Often related with computer networking, two standard models are discussed. One is TCP/IP model (Transmission Control Protocol / Internet Protocol) and other is OSI model (Open Systems Interconnection). The OSI model was developed by the International Organization of Standardization (ISO) and the TCP/IP model was with the US Defense Advanced Research Projects Agency (DARPA).
Development of TCP/IP model and OSI model were started during early 1970s. TCP/IP model and OSI model were evolved during 1980s. As we have already discussed, TCP/IP is the protocol suite on which almost all of the world’s computer networks run. OSI model couldn’t compete with TCP/IP model, and failed in getting wider acceptance. One of the main reasons behind the failure of OSI model and wider acceptance of TCP/IP model was because big global networks like internet started running on TCP/IP protocol suite. All leading vendors discarded their proprietary networking protocols in favor of TCP/IP protocol suite.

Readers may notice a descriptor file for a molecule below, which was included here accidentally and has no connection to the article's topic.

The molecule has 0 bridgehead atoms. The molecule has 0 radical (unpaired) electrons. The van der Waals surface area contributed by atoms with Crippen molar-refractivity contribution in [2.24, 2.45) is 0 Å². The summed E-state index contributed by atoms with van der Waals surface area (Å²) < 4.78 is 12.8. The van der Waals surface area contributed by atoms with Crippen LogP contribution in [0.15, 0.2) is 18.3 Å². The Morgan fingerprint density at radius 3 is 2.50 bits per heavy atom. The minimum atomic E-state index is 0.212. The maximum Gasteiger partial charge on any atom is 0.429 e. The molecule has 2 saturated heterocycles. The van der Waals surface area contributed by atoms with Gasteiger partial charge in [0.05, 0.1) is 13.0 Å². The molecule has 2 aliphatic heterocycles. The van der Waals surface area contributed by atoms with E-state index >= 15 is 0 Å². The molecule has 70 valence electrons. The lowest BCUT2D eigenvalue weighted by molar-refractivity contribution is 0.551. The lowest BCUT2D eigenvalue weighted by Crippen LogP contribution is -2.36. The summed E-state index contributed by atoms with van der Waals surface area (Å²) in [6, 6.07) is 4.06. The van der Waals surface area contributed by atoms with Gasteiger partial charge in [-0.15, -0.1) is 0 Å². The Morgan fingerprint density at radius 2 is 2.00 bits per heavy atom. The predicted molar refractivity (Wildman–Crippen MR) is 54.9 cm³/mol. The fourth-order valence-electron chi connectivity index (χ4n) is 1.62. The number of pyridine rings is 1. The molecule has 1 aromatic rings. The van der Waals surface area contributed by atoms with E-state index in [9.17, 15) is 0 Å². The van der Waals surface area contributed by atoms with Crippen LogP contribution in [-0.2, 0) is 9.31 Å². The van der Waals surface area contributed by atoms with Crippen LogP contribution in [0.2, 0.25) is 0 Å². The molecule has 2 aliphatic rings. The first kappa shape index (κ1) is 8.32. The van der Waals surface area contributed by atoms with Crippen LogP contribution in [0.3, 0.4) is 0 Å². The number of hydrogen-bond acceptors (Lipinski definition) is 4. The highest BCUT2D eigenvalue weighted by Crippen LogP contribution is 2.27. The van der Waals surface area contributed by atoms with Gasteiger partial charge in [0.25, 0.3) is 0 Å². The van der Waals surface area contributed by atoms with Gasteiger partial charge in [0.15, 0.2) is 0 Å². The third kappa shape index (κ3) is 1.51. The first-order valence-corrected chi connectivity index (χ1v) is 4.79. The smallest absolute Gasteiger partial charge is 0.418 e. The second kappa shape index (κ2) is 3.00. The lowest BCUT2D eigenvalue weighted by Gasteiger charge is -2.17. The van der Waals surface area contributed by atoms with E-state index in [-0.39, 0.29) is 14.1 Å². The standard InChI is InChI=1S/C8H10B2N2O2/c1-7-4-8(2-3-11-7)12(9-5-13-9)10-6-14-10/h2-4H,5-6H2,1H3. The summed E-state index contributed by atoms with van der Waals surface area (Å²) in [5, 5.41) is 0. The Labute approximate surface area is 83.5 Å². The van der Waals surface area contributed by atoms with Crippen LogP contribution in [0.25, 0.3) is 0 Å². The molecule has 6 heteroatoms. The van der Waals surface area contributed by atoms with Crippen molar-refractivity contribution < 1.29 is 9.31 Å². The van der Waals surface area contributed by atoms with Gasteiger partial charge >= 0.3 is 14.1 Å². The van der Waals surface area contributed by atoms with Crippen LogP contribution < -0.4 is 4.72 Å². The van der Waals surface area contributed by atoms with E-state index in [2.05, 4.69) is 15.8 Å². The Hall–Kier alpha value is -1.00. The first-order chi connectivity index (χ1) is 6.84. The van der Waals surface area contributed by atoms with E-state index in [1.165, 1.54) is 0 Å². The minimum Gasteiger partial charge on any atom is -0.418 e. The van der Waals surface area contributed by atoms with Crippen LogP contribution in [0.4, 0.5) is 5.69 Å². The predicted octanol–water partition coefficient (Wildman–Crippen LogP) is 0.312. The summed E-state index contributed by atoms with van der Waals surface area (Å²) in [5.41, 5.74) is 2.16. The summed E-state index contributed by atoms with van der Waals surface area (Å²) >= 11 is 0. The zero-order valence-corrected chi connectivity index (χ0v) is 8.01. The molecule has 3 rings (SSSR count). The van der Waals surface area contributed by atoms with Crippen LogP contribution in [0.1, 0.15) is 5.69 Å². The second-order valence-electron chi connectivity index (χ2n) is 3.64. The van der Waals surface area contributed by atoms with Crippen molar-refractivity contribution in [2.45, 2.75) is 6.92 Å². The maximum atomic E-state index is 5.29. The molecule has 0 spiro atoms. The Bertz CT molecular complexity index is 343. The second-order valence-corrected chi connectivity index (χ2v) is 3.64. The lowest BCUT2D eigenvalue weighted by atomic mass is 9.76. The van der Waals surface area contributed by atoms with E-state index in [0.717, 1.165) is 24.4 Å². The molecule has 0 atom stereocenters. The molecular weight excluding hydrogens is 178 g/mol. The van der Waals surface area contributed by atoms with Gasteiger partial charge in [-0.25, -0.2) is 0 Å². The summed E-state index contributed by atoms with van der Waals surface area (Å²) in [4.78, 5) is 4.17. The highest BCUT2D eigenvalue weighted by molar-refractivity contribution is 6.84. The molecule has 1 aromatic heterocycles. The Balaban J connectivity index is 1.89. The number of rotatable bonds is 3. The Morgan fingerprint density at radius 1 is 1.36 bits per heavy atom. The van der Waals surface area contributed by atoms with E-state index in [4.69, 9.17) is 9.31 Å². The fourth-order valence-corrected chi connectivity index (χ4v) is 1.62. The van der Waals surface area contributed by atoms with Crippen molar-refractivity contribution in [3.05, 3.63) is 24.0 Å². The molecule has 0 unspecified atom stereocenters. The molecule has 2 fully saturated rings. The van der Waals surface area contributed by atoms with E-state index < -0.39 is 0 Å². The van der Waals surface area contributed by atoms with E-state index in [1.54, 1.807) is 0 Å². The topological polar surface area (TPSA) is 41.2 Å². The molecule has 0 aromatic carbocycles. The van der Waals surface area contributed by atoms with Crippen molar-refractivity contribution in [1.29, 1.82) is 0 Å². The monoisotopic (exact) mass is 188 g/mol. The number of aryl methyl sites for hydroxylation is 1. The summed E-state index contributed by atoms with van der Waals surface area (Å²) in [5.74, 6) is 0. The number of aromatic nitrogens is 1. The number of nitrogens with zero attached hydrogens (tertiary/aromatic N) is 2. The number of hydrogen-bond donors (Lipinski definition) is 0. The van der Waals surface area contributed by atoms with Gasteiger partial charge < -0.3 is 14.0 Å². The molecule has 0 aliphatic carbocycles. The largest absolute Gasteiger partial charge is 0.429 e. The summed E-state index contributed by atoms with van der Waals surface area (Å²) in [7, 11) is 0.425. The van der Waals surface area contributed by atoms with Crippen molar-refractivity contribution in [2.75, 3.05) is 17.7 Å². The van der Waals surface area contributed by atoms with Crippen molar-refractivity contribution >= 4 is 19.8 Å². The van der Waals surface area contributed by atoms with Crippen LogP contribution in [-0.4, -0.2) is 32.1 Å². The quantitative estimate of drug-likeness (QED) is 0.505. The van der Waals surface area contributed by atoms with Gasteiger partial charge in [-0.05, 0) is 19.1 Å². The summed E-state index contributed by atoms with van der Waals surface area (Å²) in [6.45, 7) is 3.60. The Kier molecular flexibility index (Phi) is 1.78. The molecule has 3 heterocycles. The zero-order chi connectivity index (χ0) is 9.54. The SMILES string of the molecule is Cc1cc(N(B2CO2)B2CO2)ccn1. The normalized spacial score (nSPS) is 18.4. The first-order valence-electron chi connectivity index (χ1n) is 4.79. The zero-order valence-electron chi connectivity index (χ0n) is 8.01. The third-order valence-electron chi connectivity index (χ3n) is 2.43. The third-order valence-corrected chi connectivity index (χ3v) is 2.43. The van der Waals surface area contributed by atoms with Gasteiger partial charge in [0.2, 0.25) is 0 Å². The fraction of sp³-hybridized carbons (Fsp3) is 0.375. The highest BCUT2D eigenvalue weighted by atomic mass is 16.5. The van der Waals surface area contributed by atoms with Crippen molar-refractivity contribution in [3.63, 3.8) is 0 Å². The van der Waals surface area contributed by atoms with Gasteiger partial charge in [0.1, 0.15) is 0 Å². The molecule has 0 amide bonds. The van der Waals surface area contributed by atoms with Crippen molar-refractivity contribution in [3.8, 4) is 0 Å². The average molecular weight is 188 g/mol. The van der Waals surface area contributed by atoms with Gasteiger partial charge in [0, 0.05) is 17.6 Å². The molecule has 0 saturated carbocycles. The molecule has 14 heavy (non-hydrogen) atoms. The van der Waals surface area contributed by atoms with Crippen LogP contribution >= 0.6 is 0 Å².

Even now we refer OSI model terminologies while discussing about networking related topics. OSI model clearly explained, how different functions of computer networking should work together. The functions of different layers are clearly defined in OSI model. Universities, colleges and networking training institutes explained the concepts of computer networking based on the terminologies from OSI model for many decades.
For example, while discussing about IP addresses, we also call IP addresses as layer 3 addresses. IP addresses are also called as layer 3 addresses, because IP addresses are linked with the function of layer 3 of OSI model.
As a networking student, you need to understand that OSI model is not being implemented as a software product or as a service these days. But, OSI model explains about the functions of different components of computer networking in a simpler and easier way. The terminologies of OSI model are still used to teach and explain computer networking. You may never ever work on an implementation of OSI model in future, but the legacy of OSI model still continues.